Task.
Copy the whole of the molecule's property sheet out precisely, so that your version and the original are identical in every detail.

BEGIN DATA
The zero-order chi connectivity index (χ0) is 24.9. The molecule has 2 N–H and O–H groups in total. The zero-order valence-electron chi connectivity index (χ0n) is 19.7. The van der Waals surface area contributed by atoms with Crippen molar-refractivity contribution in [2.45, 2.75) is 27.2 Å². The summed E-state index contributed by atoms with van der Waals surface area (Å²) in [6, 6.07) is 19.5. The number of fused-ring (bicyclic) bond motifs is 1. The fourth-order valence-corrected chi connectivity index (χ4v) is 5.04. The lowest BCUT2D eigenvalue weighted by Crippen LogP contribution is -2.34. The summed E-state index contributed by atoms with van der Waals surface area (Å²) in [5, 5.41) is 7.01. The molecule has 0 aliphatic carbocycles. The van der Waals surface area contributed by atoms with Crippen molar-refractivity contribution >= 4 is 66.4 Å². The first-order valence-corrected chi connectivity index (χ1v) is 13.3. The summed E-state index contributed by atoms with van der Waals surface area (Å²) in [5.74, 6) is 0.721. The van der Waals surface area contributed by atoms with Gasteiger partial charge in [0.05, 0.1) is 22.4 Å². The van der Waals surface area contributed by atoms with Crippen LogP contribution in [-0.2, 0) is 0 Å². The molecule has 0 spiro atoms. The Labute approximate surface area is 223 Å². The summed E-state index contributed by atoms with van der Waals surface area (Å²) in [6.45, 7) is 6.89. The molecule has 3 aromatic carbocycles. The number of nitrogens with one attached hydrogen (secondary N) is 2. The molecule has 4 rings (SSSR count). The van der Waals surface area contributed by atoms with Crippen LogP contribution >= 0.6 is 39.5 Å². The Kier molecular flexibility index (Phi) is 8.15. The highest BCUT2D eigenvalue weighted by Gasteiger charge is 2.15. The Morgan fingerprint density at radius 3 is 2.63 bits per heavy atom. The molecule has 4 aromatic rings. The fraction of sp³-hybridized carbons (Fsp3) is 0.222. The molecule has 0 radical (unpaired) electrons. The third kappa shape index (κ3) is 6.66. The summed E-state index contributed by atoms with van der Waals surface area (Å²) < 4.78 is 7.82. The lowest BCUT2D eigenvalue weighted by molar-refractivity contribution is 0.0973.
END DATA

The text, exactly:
The zero-order chi connectivity index (χ0) is 24.9. The molecule has 2 N–H and O–H groups in total. The zero-order valence-electron chi connectivity index (χ0n) is 19.7. The van der Waals surface area contributed by atoms with Crippen molar-refractivity contribution in [2.45, 2.75) is 27.2 Å². The summed E-state index contributed by atoms with van der Waals surface area (Å²) in [6, 6.07) is 19.5. The number of fused-ring (bicyclic) bond motifs is 1. The fourth-order valence-corrected chi connectivity index (χ4v) is 5.04. The lowest BCUT2D eigenvalue weighted by Crippen LogP contribution is -2.34. The summed E-state index contributed by atoms with van der Waals surface area (Å²) in [5, 5.41) is 7.01. The molecule has 0 aliphatic carbocycles. The van der Waals surface area contributed by atoms with Crippen molar-refractivity contribution >= 4 is 66.4 Å². The first-order valence-corrected chi connectivity index (χ1v) is 13.3. The summed E-state index contributed by atoms with van der Waals surface area (Å²) in [5.74, 6) is 0.721. The van der Waals surface area contributed by atoms with Gasteiger partial charge in [0.05, 0.1) is 22.4 Å². The van der Waals surface area contributed by atoms with Crippen LogP contribution in [-0.2, 0) is 0 Å². The molecule has 0 spiro atoms. The Labute approximate surface area is 223 Å². The summed E-state index contributed by atoms with van der Waals surface area (Å²) in [6.45, 7) is 6.89. The molecule has 3 aromatic carbocycles. The number of nitrogens with one attached hydrogen (secondary N) is 2. The molecule has 4 rings (SSSR count). The van der Waals surface area contributed by atoms with Crippen LogP contribution >= 0.6 is 39.5 Å². The Kier molecular flexibility index (Phi) is 8.15. The highest BCUT2D eigenvalue weighted by Gasteiger charge is 2.15. The Morgan fingerprint density at radius 3 is 2.63 bits per heavy atom. The molecule has 4 aromatic rings. The fraction of sp³-hybridized carbons (Fsp3) is 0.222. The molecule has 0 radical (unpaired) electrons. The third kappa shape index (κ3) is 6.66. The summed E-state index contributed by atoms with van der Waals surface area (Å²) < 4.78 is 7.82. The lowest BCUT2D eigenvalue weighted by molar-refractivity contribution is 0.0973.